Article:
Arizona parks rescued by communities and non-profits

[Source; Megan Neighbor, The Arizona Republic] –  In the depths of the recession, state budget cuts made it seem almost certain that the gates to manyArizonaparks would remain padlocked. But local communities and non-profit organizations have banded together to keep 14 of the state’s most financially vulnerable parks open by providing more than $820,000 to the cash-strapped Arizona State Parks agency.

For example, the Friends of Tonto Natural Bridge State Park and the towns of Payson and StarValleyare helping provide $35,000 in funding to the namesake park inGilaCounty. Through a contract with Santa Cruz County, the Tubac Historical Society is helping keepTubacPresidioStateHistoricPark’s doors open by providing both funding and operational support.RedRockState Parkin Sedona is being aided byYavapai Countyand the Benefactors of Red Rock State Park. All but one of the state’s other 13 parks remain open, albeit seasonally in some cases, because they take in enough revenue to stay in the black and fund their own operations.

Local authorities and non-profits say they decided to cast a financial lifeline to the more vulnerable parks because they recognize their value – their rich history, intense beauty and, perhaps most importantly, their economic impact. Today, less than two years after major closures seemed certain, 26 of Arizona’s 27 parks are open, although many have abbreviated schedules [to read the full article click here].

Payson’s Tonto state park aid cited in USA Today article

[Source: Emily Bazer, USA Today] — In communities where budget cuts have shuttered public pools, closed parks and canceled Fourth of July fireworks, some residents and businesses are giving time and money to save their favorite summer activities…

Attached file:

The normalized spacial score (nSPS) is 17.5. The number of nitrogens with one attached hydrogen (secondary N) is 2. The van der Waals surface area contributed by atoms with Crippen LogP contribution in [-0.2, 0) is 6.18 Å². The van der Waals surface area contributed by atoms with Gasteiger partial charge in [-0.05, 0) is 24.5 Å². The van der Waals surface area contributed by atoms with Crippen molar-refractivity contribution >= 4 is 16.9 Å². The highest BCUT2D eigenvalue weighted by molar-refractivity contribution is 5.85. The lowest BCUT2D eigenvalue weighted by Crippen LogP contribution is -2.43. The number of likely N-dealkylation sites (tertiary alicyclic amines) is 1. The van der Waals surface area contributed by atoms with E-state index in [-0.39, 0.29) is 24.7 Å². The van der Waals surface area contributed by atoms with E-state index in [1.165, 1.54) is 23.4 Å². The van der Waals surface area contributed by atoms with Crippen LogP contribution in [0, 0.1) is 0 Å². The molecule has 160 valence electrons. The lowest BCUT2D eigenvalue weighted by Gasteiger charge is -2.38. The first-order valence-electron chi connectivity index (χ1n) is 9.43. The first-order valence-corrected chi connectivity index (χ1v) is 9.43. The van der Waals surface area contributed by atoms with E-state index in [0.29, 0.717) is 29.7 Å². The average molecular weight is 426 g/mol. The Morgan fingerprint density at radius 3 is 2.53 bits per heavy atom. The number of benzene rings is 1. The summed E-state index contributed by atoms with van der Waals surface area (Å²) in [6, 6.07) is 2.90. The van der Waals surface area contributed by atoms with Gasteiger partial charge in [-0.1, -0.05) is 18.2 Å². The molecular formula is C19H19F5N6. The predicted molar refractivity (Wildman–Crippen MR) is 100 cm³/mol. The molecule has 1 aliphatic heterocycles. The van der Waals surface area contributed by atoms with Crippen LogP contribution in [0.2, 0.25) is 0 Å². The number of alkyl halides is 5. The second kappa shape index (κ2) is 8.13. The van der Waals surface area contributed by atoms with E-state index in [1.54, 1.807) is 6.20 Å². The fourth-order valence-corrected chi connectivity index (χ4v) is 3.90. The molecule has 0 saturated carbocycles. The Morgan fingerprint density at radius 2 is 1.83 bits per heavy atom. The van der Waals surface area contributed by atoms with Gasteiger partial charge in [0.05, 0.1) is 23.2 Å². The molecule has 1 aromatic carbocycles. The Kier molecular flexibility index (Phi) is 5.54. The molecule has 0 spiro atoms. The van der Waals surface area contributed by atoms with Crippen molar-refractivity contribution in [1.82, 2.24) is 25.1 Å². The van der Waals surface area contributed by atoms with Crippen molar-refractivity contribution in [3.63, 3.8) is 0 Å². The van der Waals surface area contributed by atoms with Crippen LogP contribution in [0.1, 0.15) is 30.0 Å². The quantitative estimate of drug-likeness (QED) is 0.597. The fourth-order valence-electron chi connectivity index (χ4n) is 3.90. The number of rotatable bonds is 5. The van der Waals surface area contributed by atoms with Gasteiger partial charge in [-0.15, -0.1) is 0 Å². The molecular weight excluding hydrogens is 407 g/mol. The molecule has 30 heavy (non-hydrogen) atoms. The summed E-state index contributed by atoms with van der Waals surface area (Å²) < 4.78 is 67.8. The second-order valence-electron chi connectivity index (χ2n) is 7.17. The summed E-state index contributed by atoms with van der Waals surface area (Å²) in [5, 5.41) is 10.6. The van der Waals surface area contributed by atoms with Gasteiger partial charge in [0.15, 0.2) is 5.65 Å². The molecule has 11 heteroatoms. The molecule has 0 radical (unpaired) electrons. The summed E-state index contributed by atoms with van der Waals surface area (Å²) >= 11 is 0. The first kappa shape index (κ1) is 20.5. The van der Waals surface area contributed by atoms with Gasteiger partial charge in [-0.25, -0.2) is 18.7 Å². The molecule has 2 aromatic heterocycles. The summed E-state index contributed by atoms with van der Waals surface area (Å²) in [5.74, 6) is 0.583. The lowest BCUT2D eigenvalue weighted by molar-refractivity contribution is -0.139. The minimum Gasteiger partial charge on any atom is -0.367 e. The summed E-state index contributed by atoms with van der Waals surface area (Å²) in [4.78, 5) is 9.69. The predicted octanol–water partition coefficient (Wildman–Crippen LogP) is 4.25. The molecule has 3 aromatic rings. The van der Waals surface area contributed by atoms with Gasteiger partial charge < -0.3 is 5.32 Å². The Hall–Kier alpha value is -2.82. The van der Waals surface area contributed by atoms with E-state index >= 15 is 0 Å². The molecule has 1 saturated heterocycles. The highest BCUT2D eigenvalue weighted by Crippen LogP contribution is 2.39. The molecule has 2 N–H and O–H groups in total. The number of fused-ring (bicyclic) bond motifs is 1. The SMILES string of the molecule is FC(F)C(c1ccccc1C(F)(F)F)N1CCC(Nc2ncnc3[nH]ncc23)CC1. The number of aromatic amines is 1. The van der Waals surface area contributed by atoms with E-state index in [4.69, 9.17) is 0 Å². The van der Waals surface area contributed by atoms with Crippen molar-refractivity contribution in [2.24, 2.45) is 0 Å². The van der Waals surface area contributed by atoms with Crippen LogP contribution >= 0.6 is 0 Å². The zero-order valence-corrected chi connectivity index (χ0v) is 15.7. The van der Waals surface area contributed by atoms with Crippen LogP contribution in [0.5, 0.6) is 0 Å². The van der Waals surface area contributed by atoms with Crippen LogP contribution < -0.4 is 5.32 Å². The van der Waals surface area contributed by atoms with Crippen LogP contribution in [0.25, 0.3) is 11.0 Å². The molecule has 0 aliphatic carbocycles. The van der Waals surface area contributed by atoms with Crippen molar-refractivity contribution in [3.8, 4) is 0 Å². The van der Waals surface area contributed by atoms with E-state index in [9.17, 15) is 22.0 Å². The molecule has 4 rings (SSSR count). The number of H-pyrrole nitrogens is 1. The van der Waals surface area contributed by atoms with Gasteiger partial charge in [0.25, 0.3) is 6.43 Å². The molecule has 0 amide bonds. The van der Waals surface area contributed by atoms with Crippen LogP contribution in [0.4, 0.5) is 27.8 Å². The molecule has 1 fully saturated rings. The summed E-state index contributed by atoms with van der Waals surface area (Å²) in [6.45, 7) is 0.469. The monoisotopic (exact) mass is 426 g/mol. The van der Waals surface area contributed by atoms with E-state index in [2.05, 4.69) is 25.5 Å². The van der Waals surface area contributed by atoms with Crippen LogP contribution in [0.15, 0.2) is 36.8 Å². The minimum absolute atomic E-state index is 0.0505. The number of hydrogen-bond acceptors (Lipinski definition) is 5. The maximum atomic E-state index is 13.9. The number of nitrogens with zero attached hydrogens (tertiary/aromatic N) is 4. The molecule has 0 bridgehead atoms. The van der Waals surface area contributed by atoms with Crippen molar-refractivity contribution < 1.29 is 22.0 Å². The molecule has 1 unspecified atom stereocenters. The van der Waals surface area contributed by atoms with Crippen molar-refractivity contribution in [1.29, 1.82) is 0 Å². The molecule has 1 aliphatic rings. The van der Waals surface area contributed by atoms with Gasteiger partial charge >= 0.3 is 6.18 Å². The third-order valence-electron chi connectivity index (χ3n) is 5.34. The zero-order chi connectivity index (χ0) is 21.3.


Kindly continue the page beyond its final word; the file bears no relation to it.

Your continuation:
Businesses, residents and the town of Payson, Ariz., are giving time and money to keep nearby Tonto Natural Bridge State Park open some weekends.  Each year, more than 80,000 people visit the park and spend as much as $3 million in the area, according to Arizona State Parks. The state agency shut it down in February to help close a budget gap, said assistant parks director Jay Ream. Businesses and the city have pledged to pay as much as $5,000 to reopen the park on weekends, from Memorial Day through at least June.  Residents will volunteer at the park to reduce the need for paid staff, said Mayor Kenny Evans.  “We’re seeing a renaissance of people taking personal responsibility for the communities they love,” he said. “I really see it as a silver lining.” [Note: To read the full article, click here.]

Payson contributes funds to open Tonto Bridge park

[Source: Casey Newton, Arizona Republic] — A state park that closed in February will reopen later this month, thanks to funding from an unexpected source.   Tonto Natural Bridge State Park, which closed as part of cost-saving measures for the troubled state parks system, received about $5,000 from the city of Payson to allow it to reopen for at least five weekends. Payson will also contribute about 100 volunteers to help staff the park, Mayor Ken Evans said.

Evans said his cash-strapped city struggled with the decision of whether to donate money to the parks system.  Ultimately, fears of lost revenue from tourism led the city to volunteer money and staff.  More than 87,000 people visited Tonto during fiscal 2008.  The park will open for Memorial Day from May 22 through 25, and then reopen June 6 and 7, 13 and 14, 20 and 21, and 27 and 28.

The parks system closed McFarland and Jerome State Historic parks earlier this year, after lawmakers cut its budget by more than $36 million in the past year.  To reopen Tonto, officials will charge the salaries of two seasonal rangers to Payson.  The rangers make $11 an hour, parks operations chief Janet Hawks said in a statement.  In February, parks officials said closing the park would allow for repairs at Tonto’s lodge.  Spokeswoman Ellen Bilbrey said Tuesday that work has not yet begun on the lodge, and that visitors will not be able to use it when the park reopens.  [Note: To read the full article, click here.]